With the normally busy street closed to traffic on what would normally be a traffic-heavy Saturday morning and afternoon, residents began to brave the chilly air and cloudy skies. With no traffic and no parked cars, the full width of the street could be observed; at 40 feet wide, the result is a street with 20 foot lanes northbound and southbound for vehicle travel. Since 10 foot wide travel lanes are the recommendation for speed limits of 25-30 MPH (North Denver Avenue is marked for 30 MPH speed limit except during school zone hours when it switches to 25 MPH), the available lane space doubles that recommendation. As learned from the Jeff Speck Walkability Study commissioned for downtown Tulsa, wider travel lanes encourage traffic to drive faster, even if a certain speed limit is marked.

A view of North Denver Avenue that few people have seen; completely devoid of parked cars or vehicle traffic, the full width of the street can be easily appreciated. (Photo © 2017 Brian Parker)

A view of North Denver Avenue that few people have seen; completely devoid of parked cars or vehicle traffic, the full width of the street can be easily appreciated. (Photo © 2017 Brian Parker)

One of the first tasks undertaken by the residents saw the organization's Secretary and Tulsa Preservation Commission representative, Katelyn Parker, measure out and chalk a new take on parking and travel lanes for North Denver Avenue. Looking north on the street and moving from left to right, she chalked a 4-foot-wide dedicated bicycle lane on the west curb that would be protected by a new 8-foot-wide off-curb parking lane. The two travel lanes (one southbound, one northbound) would be 10-feet-wide each (necessitating a slight move of the center line from its present position), and finally a second 8-foot-wide curb parking lane on the east curb of the street. In theory, such a lane arrangement would allow protected bicycle traffic and also greatly encourage adherence to the posted speed limit.

North Denver Avenue as seen with chalk imaging a new travel lane setup. From left to right in the photo, the green line nearest the west curb marks the bicycle lane, the white line with red markings denotes the off-curb parking lane, the orange chalk line to the right of the existing center line marks the new center line between two 10-foot-wide travel lanes, and the last white line with red markings shows the on-curb parking lane on the east curb. (Photo © 2017 Brian Parker)

North Denver Avenue as seen with chalk imaging a new travel lane setup. From left to right in the photo, the green line nearest the west curb marks the bicycle lane, the white line with red markings denotes the off-curb parking lane, the orange chalk line to the right of the existing center line marks the new center line between two 10-foot-wide travel lanes, and the last white line with red markings shows the on-curb parking lane on the east curb. (Photo © 2017 Brian Parker)

The proposed change to the travel lanes will be reviewed at the April meeting of Brady Heights Historic District, Inc. on Saturday, April 15th, 2017, and potentially recommended to the City of Tulsa as an addendum to the existing request for a traffic calming study which was submitted in May 2016.

While this work was being done, neighborhood residents and children were able to entertain themselves by chalking their own designs on the street without concern of traffic interrupting them. Matthew Holland of local catering company T.W.'s A.F.A.B. was on hand to provide free samples of their Magic Mac 'n' Cheese and Artichoke Dip with Pita to help warm people up on the chilly Saturday morning. Organizational Vice President Dani Widell set up an inflatable bounce house for neighborhood children to use as well, and a sno-cone vendor did surprising business despite the cold temperatures.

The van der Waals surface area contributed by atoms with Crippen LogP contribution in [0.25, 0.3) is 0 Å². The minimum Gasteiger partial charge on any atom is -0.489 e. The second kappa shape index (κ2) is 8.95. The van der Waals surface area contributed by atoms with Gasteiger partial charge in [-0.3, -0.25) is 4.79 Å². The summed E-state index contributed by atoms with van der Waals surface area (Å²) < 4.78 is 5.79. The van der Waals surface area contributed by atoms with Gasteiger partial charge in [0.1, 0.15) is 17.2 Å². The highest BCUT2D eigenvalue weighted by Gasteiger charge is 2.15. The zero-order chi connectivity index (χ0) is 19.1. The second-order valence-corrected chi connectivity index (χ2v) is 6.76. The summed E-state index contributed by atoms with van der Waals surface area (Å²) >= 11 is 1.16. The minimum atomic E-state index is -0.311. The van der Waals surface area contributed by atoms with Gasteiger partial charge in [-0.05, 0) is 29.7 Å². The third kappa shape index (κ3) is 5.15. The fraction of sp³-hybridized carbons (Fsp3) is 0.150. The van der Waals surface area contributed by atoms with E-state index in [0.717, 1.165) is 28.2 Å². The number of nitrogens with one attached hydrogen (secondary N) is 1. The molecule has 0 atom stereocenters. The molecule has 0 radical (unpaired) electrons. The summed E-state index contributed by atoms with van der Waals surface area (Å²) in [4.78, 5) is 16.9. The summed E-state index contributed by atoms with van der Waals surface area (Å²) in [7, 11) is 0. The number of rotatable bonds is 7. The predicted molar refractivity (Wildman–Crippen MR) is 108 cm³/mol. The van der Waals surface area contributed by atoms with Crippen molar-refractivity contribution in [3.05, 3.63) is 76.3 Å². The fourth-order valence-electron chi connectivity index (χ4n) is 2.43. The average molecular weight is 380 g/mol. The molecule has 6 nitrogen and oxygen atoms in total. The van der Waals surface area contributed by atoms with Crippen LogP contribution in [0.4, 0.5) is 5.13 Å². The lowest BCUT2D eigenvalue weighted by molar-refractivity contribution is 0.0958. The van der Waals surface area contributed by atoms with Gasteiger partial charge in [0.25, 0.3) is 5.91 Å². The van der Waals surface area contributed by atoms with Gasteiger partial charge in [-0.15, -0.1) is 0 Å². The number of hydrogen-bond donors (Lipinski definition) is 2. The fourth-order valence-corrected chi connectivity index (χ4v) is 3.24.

A calavera design chalked on the street on North Denver Avenue by organization Board Member and Living Arts of Tulsa artist Mery McNett as part of "Chalk the Walk." (Photo © 2017 Brian Parker)

A calavera design chalked on the street on North Denver Avenue by organization Board Member and Living Arts of Tulsa artist Mery McNett as part of "Chalk the Walk." (Photo © 2017 Brian Parker)

In the afternoon, "Chalk the Walk" revelers were joined by neighborhood resident and member of the Oklahoma House of Representatives Regina Goodwin, also a cartoonist who contributed artwork to the event after coming back from sessions in Oklahoma City.

A cartoon face designed and chalked by Oklahoma House District 73 Representative Regina Goodwin during "Chalk the Walk". (Photo © 2017 Brian Parker)

A cartoon face designed and chalked by Oklahoma House District 73 Representative Regina Goodwin during "Chalk the Walk". (Photo © 2017 Brian Parker)

Finally, after nearly six hours in the cold, 3D chalk artist Amber Crismond's crosswalk design was seeing its finishing touches applied. The end result embodies another recommendation from Jeff Speck's Walkability Study for downtown Tulsa, where the city is encouraged to call upon the incredible artistic talent of its residents to imagine how crosswalks can become not just utilitarian pieces of pedestrian design but also artistic expression. Once North Denver Avenue was reopened to traffic, onlookers could see an appreciable difference as vehicles slowed down thanks to the unique design as well as the new lane pathing drawn in chalk.

The final product of the 3D crosswalk design created by chalk artist Amber Crismond and completed during the "Chalk the Walk" event. (Photo © 2017 Brian Parker)